Wild radish fact sheet
Published: 12 Aug 2020
Wild radish (Raphanus raphanistrum) is one of the most widespread and competitive broadleaf weeds of Australian cereal-growing regions. Increasing resistance to multiple herbicide modes of action is forcing growers to adopt diverse and integrated weed-control strategies to deal with this weed.
Wild radish is a widespread broadleaf weed in Australia and is found in almost all grain-growing regions. In addition to its widespread abundance, wild radish is:
- extremely competitive, causing substantial crop yield losses;
- highly persistent, due to strong seed dormancy;
- able to produce large numbers of seeds;
- able to adapt to herbicide and non-herbicide-based weed-control tactics;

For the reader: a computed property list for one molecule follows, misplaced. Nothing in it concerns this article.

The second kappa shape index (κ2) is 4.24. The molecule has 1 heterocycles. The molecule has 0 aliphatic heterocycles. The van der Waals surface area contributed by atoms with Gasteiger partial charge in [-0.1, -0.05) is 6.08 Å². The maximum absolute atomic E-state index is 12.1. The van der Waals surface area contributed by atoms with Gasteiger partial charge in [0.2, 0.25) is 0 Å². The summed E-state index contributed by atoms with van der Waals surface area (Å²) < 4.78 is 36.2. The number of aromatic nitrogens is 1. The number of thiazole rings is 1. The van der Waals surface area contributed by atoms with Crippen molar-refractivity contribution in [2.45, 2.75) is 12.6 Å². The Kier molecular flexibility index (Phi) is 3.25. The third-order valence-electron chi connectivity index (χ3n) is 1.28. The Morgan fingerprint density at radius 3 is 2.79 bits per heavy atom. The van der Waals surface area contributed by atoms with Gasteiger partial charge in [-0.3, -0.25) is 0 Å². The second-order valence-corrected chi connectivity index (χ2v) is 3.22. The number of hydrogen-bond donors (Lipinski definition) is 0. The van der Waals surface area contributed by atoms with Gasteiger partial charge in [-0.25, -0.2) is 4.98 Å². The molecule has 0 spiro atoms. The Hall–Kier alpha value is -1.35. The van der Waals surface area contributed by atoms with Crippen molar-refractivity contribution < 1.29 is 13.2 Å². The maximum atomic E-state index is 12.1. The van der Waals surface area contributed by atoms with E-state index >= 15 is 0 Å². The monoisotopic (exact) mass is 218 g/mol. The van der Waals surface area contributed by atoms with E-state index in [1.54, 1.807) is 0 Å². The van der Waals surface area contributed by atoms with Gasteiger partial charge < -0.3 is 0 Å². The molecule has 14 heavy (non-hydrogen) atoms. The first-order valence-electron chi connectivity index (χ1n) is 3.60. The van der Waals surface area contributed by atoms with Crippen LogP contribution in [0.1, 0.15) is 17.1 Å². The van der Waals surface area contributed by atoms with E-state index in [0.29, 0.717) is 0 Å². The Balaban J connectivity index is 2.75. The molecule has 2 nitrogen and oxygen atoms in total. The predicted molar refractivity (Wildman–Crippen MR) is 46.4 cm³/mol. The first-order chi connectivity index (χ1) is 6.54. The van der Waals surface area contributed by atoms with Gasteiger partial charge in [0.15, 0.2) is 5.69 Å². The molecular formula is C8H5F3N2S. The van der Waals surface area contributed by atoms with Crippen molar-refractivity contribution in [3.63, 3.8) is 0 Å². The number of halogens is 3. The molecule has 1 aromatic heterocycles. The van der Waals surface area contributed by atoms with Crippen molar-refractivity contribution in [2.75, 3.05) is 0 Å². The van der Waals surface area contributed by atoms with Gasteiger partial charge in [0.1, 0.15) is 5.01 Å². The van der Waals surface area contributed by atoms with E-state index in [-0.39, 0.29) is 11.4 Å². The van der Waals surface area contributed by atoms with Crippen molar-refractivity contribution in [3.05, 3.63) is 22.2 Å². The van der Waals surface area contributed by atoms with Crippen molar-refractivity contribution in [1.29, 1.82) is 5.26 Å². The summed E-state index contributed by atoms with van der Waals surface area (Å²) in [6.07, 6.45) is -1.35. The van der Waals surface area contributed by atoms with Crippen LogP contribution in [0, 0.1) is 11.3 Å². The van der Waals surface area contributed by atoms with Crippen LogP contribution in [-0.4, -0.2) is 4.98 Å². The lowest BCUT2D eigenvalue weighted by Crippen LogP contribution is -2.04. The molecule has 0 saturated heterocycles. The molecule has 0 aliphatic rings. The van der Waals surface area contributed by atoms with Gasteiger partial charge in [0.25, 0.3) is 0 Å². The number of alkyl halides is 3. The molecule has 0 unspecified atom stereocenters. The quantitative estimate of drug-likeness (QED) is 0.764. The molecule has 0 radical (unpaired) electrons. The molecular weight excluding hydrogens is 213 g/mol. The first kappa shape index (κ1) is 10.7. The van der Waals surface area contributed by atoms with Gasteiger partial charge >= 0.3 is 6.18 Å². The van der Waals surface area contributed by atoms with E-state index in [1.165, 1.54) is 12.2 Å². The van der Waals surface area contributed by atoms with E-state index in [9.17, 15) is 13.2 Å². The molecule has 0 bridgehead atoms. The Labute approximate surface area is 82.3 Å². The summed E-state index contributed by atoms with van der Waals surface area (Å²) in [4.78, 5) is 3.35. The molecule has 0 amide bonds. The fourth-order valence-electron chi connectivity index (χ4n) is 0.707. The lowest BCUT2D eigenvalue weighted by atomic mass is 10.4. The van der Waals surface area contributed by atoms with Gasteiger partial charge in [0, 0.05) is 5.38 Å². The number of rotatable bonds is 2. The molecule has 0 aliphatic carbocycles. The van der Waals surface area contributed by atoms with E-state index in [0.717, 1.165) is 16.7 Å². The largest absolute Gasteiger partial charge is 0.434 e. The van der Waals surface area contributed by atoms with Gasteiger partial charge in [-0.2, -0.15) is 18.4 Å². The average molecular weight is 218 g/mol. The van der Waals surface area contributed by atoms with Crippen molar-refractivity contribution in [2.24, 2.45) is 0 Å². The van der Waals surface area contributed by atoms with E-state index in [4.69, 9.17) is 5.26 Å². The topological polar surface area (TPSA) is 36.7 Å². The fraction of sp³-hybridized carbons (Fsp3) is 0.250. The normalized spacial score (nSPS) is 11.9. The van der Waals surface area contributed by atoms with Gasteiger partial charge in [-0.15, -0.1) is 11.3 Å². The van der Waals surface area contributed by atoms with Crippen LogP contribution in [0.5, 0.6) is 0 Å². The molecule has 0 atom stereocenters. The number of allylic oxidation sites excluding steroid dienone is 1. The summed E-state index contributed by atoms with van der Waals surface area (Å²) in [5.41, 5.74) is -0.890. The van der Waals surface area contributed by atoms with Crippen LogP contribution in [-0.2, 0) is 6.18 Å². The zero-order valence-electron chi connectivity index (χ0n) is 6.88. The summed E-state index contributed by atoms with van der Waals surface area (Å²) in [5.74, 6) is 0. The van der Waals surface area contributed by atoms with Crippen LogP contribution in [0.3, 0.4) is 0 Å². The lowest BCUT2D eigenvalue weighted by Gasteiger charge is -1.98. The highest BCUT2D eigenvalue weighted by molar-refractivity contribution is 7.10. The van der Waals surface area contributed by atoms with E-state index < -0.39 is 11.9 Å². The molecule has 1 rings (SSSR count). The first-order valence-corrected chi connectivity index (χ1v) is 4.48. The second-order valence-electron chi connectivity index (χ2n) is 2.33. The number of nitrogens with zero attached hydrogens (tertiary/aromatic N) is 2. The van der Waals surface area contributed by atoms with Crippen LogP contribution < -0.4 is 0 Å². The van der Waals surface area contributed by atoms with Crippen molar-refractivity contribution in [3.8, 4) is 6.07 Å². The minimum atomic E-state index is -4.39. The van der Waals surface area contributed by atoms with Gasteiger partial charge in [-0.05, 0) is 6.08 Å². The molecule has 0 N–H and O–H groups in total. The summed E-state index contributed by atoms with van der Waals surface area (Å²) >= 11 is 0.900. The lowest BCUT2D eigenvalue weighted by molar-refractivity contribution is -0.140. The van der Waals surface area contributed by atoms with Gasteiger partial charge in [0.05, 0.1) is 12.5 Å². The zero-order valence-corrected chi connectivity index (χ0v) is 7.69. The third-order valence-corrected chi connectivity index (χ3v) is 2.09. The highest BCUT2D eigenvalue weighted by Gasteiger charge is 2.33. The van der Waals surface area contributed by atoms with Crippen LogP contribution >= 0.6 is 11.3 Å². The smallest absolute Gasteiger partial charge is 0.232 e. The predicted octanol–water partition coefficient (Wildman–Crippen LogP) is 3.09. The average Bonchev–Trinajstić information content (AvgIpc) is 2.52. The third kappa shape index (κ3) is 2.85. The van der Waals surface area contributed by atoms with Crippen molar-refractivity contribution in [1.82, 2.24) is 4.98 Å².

- prone to evolving resistance to a broad range of herbicide modes of action;
- easily spread on machinery and in contaminated grain and fodder;
- a contaminant of grain samples, especially wheat and canola, which potentially affects quality and viability of seed;
- difficult to control in pulses due to fewer herbicide options and poorer crop competition;
- able to interfere with harvest where immature green plants are present at high densities at crop maturity.
Link to this publication
Use https://grdc.com.au/wild-radish-fact-sheet to ensure your link remains current and up-to-date!
Was this page helpful?